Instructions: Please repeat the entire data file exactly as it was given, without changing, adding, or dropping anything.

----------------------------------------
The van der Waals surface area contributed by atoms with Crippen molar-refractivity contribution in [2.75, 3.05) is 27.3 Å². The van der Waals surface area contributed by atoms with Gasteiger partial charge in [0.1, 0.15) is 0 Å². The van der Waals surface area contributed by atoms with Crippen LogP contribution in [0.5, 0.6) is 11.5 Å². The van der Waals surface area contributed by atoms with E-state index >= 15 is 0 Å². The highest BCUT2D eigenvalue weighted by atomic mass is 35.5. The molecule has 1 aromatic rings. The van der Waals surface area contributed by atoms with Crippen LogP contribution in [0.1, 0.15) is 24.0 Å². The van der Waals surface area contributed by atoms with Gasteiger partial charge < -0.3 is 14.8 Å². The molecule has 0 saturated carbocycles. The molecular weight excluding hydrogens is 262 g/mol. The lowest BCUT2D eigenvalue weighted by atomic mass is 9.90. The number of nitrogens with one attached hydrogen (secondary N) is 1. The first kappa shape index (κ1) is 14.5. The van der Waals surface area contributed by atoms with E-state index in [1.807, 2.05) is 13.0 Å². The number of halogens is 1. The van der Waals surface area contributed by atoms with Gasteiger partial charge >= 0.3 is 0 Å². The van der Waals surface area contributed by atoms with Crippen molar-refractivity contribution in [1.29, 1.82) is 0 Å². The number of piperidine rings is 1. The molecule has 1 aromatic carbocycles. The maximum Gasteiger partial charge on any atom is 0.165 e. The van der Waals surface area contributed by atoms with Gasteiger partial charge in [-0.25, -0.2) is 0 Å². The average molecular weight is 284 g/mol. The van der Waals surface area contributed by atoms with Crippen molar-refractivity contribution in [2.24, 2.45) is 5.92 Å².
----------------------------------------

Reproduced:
The van der Waals surface area contributed by atoms with Crippen molar-refractivity contribution in [2.75, 3.05) is 27.3 Å². The van der Waals surface area contributed by atoms with Gasteiger partial charge in [0.1, 0.15) is 0 Å². The van der Waals surface area contributed by atoms with Crippen LogP contribution in [0.5, 0.6) is 11.5 Å². The van der Waals surface area contributed by atoms with E-state index >= 15 is 0 Å². The highest BCUT2D eigenvalue weighted by atomic mass is 35.5. The molecule has 1 aromatic rings. The van der Waals surface area contributed by atoms with Crippen LogP contribution in [0.1, 0.15) is 24.0 Å². The van der Waals surface area contributed by atoms with Gasteiger partial charge < -0.3 is 14.8 Å². The molecule has 0 saturated carbocycles. The molecular weight excluding hydrogens is 262 g/mol. The lowest BCUT2D eigenvalue weighted by atomic mass is 9.90. The number of nitrogens with one attached hydrogen (secondary N) is 1. The first kappa shape index (κ1) is 14.5. The van der Waals surface area contributed by atoms with E-state index in [1.807, 2.05) is 13.0 Å². The number of halogens is 1. The van der Waals surface area contributed by atoms with Gasteiger partial charge >= 0.3 is 0 Å². The van der Waals surface area contributed by atoms with Crippen molar-refractivity contribution in [1.29, 1.82) is 0 Å². The number of piperidine rings is 1. The molecule has 1 aromatic carbocycles. The maximum Gasteiger partial charge on any atom is 0.165 e. The van der Waals surface area contributed by atoms with Gasteiger partial charge in [-0.25, -0.2) is 0 Å². The average molecular weight is 284 g/mol. The van der Waals surface area contributed by atoms with Crippen molar-refractivity contribution in [2.24, 2.45) is 5.92 Å².